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  1. jed bailey

    Tony is right in his analysis of so many public sector sites. Far too many carry the baggage of unaccountability, turgid languge and remoteness. The natural tendency towards giving as little information as possible and missing the power of interactivity condemns many sites to the lay by of communication. Yet the web industry has a resposibility too. Hardly any of these sites are designed inhouse and an army of designers, developers and SEO witch doctors have fed off these commissions. It puzzling that government ministers as politicians- in theory so artful and wise when it comes to communication- have been so uncritical in their commissioning.
    Or is web procurement no different than any other government procurement, often criticised for being badly managed, unprofessional and poor value for money.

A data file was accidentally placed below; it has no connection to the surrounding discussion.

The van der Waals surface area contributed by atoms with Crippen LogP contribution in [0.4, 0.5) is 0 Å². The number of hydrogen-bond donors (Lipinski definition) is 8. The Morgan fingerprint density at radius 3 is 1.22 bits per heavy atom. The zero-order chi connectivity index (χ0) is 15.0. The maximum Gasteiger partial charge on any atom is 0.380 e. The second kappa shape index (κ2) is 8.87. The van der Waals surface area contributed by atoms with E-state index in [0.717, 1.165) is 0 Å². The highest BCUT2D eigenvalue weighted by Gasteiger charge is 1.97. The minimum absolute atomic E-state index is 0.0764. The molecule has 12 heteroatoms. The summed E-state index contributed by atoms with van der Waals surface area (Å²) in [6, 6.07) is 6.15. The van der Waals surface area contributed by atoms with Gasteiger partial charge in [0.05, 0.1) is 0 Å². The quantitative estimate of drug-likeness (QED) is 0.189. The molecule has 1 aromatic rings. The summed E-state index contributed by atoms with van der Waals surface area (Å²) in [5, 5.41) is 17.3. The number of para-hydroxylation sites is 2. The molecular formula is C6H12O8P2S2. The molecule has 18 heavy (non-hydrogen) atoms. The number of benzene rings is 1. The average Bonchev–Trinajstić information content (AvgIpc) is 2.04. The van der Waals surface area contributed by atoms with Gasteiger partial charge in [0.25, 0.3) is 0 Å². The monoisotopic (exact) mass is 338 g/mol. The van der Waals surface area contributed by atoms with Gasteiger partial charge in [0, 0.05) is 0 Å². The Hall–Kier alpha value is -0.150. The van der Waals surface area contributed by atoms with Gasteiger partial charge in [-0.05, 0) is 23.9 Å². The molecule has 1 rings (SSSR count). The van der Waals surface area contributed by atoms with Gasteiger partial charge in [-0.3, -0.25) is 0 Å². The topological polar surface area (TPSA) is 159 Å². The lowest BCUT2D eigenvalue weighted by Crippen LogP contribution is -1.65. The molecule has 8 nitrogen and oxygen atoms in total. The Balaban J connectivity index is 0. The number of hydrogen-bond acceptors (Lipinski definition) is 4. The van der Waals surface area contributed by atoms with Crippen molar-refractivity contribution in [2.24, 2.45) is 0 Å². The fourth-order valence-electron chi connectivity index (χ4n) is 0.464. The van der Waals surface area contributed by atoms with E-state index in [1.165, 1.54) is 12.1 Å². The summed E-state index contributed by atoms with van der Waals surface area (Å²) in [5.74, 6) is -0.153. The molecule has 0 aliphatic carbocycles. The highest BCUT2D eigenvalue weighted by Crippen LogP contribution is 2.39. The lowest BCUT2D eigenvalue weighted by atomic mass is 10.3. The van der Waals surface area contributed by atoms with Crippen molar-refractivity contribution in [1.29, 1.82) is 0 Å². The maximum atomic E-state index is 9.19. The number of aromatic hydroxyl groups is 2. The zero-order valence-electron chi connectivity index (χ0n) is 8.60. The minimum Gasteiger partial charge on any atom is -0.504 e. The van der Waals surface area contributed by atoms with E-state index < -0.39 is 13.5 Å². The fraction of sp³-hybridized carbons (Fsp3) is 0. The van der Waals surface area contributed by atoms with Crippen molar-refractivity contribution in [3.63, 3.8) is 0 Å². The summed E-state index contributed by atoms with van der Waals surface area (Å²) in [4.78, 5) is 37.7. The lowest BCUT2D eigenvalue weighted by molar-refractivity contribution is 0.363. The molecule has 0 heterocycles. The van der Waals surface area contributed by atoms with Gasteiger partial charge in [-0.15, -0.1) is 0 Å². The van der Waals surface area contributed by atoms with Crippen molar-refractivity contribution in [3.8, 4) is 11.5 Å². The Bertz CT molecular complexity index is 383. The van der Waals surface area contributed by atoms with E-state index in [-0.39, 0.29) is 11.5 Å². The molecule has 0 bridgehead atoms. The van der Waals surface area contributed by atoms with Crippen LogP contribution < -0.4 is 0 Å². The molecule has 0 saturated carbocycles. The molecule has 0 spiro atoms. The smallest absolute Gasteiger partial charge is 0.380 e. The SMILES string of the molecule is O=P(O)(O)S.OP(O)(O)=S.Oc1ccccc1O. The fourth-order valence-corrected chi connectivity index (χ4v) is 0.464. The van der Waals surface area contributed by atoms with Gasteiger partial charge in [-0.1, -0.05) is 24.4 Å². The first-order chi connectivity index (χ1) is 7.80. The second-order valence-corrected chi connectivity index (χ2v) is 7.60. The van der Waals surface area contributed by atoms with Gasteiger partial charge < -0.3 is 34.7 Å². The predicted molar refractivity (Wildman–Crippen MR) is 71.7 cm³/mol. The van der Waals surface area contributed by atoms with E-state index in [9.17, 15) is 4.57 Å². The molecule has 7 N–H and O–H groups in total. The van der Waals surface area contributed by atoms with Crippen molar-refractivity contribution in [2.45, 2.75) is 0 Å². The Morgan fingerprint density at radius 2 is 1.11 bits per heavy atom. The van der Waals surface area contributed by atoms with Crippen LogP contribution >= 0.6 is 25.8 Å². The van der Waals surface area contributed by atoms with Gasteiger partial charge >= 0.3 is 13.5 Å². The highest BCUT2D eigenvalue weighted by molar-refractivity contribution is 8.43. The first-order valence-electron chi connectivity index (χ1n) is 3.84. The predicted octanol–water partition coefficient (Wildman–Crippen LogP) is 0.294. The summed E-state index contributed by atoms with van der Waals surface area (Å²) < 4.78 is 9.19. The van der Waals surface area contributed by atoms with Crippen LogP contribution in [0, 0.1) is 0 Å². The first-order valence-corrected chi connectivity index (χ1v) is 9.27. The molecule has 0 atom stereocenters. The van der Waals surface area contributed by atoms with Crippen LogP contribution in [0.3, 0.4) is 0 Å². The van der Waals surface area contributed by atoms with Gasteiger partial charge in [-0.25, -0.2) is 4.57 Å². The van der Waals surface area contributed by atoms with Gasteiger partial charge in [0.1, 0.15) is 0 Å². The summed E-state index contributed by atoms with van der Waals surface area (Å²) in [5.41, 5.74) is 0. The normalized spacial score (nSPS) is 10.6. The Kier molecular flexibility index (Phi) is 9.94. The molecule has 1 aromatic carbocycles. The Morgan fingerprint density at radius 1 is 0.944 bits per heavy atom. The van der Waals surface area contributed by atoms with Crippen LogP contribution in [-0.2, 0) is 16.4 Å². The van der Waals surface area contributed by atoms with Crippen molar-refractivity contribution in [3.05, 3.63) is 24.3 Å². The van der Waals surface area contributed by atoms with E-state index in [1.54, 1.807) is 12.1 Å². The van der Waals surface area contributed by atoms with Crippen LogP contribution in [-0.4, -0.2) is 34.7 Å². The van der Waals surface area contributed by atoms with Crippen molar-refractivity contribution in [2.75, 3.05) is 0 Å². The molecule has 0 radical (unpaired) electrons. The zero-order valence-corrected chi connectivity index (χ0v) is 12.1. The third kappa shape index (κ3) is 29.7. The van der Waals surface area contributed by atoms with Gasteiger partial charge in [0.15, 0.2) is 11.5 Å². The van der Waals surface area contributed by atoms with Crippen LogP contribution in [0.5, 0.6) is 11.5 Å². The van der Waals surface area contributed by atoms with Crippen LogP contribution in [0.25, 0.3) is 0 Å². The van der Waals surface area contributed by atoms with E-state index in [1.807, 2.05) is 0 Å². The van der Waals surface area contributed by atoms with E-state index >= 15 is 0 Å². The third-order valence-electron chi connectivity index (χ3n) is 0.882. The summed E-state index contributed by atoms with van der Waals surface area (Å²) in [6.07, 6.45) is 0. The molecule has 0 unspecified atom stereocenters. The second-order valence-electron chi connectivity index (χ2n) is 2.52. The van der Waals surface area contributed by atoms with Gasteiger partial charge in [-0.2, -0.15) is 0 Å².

Given how much it spends the public sector has done little to champion excellence to the extent that webdesigners would be competing hard to win contracts for their creativity and effectiveness not just a nice little earner. An example is disabled access. The previous government promomised to ensure its own and public sector websites met modern (post 2006) standards on accessibility for the visually impaired. Despite solutions being available the offered option for many sites still costs the user money with browsers and specialreaders. Will it require a court case under discrimination law and more money to get them to care about the end user?

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